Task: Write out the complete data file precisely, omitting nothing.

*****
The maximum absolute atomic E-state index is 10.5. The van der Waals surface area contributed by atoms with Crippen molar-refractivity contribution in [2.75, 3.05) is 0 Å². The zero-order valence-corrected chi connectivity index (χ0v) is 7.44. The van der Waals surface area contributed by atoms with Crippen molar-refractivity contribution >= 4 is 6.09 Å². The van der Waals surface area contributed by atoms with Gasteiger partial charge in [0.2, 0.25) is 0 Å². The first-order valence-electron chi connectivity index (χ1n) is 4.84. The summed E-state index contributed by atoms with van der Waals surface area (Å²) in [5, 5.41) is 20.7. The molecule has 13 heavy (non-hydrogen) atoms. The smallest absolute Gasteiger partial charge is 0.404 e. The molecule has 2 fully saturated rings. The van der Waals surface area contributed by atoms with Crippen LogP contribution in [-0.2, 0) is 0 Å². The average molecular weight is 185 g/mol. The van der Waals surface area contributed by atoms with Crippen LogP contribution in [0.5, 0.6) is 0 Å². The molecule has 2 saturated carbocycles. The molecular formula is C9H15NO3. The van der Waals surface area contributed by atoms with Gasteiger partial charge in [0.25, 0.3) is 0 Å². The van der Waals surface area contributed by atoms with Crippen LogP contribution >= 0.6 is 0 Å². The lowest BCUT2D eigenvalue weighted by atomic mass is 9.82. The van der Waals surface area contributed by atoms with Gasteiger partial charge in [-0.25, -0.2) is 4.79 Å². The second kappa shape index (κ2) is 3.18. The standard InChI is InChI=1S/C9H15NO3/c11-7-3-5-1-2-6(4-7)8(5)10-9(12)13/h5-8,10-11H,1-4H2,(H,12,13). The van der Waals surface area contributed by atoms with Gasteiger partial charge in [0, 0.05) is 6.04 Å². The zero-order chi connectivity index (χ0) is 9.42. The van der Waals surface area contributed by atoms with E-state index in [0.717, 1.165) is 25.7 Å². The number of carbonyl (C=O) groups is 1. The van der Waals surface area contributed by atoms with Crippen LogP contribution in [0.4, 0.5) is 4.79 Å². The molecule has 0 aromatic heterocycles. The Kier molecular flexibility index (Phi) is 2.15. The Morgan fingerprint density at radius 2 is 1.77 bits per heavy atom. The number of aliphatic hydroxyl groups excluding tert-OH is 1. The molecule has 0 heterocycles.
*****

The maximum absolute atomic E-state index is 10.5. The van der Waals surface area contributed by atoms with Crippen molar-refractivity contribution in [2.75, 3.05) is 0 Å². The zero-order valence-corrected chi connectivity index (χ0v) is 7.44. The van der Waals surface area contributed by atoms with Crippen molar-refractivity contribution >= 4 is 6.09 Å². The van der Waals surface area contributed by atoms with Gasteiger partial charge in [0.2, 0.25) is 0 Å². The first-order valence-electron chi connectivity index (χ1n) is 4.84. The summed E-state index contributed by atoms with van der Waals surface area (Å²) in [5, 5.41) is 20.7. The molecule has 13 heavy (non-hydrogen) atoms. The smallest absolute Gasteiger partial charge is 0.404 e. The molecule has 2 fully saturated rings. The van der Waals surface area contributed by atoms with Crippen LogP contribution in [-0.2, 0) is 0 Å². The average molecular weight is 185 g/mol. The van der Waals surface area contributed by atoms with Crippen LogP contribution in [0.5, 0.6) is 0 Å². The molecule has 2 saturated carbocycles. The molecular formula is C9H15NO3. The van der Waals surface area contributed by atoms with Gasteiger partial charge in [0.25, 0.3) is 0 Å². The van der Waals surface area contributed by atoms with Crippen LogP contribution >= 0.6 is 0 Å². The lowest BCUT2D eigenvalue weighted by atomic mass is 9.82. The van der Waals surface area contributed by atoms with Gasteiger partial charge in [-0.25, -0.2) is 4.79 Å². The second kappa shape index (κ2) is 3.18. The standard InChI is InChI=1S/C9H15NO3/c11-7-3-5-1-2-6(4-7)8(5)10-9(12)13/h5-8,10-11H,1-4H2,(H,12,13). The van der Waals surface area contributed by atoms with Gasteiger partial charge in [0, 0.05) is 6.04 Å². The zero-order chi connectivity index (χ0) is 9.42. The van der Waals surface area contributed by atoms with E-state index in [0.717, 1.165) is 25.7 Å². The number of carbonyl (C=O) groups is 1. The van der Waals surface area contributed by atoms with Crippen LogP contribution in [0.4, 0.5) is 4.79 Å². The molecule has 0 aromatic heterocycles. The Kier molecular flexibility index (Phi) is 2.15. The Morgan fingerprint density at radius 2 is 1.77 bits per heavy atom. The number of aliphatic hydroxyl groups excluding tert-OH is 1. The molecule has 0 heterocycles.